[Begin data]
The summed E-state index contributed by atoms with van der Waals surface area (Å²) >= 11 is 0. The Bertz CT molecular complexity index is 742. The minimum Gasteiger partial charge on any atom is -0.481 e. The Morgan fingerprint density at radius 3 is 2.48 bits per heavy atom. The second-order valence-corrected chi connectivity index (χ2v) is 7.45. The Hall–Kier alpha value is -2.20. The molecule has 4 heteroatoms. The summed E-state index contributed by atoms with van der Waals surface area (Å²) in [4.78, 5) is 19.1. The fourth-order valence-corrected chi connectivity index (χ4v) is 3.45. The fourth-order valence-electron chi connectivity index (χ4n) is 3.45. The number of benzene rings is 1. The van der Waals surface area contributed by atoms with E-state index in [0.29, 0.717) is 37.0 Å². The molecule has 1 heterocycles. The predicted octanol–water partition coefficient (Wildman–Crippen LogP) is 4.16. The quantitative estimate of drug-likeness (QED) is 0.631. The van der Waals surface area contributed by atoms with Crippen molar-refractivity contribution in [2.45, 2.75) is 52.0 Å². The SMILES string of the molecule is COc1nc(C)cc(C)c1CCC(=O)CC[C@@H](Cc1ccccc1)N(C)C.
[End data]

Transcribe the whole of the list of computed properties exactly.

The summed E-state index contributed by atoms with van der Waals surface area (Å²) >= 11 is 0. The Bertz CT molecular complexity index is 742. The minimum Gasteiger partial charge on any atom is -0.481 e. The Morgan fingerprint density at radius 3 is 2.48 bits per heavy atom. The second-order valence-corrected chi connectivity index (χ2v) is 7.45. The Hall–Kier alpha value is -2.20. The molecule has 4 heteroatoms. The summed E-state index contributed by atoms with van der Waals surface area (Å²) in [4.78, 5) is 19.1. The fourth-order valence-corrected chi connectivity index (χ4v) is 3.45. The fourth-order valence-electron chi connectivity index (χ4n) is 3.45. The number of benzene rings is 1. The van der Waals surface area contributed by atoms with E-state index in [0.29, 0.717) is 37.0 Å². The molecule has 1 heterocycles. The predicted octanol–water partition coefficient (Wildman–Crippen LogP) is 4.16. The quantitative estimate of drug-likeness (QED) is 0.631. The van der Waals surface area contributed by atoms with Crippen molar-refractivity contribution in [2.45, 2.75) is 52.0 Å². The SMILES string of the molecule is COc1nc(C)cc(C)c1CCC(=O)CC[C@@H](Cc1ccccc1)N(C)C.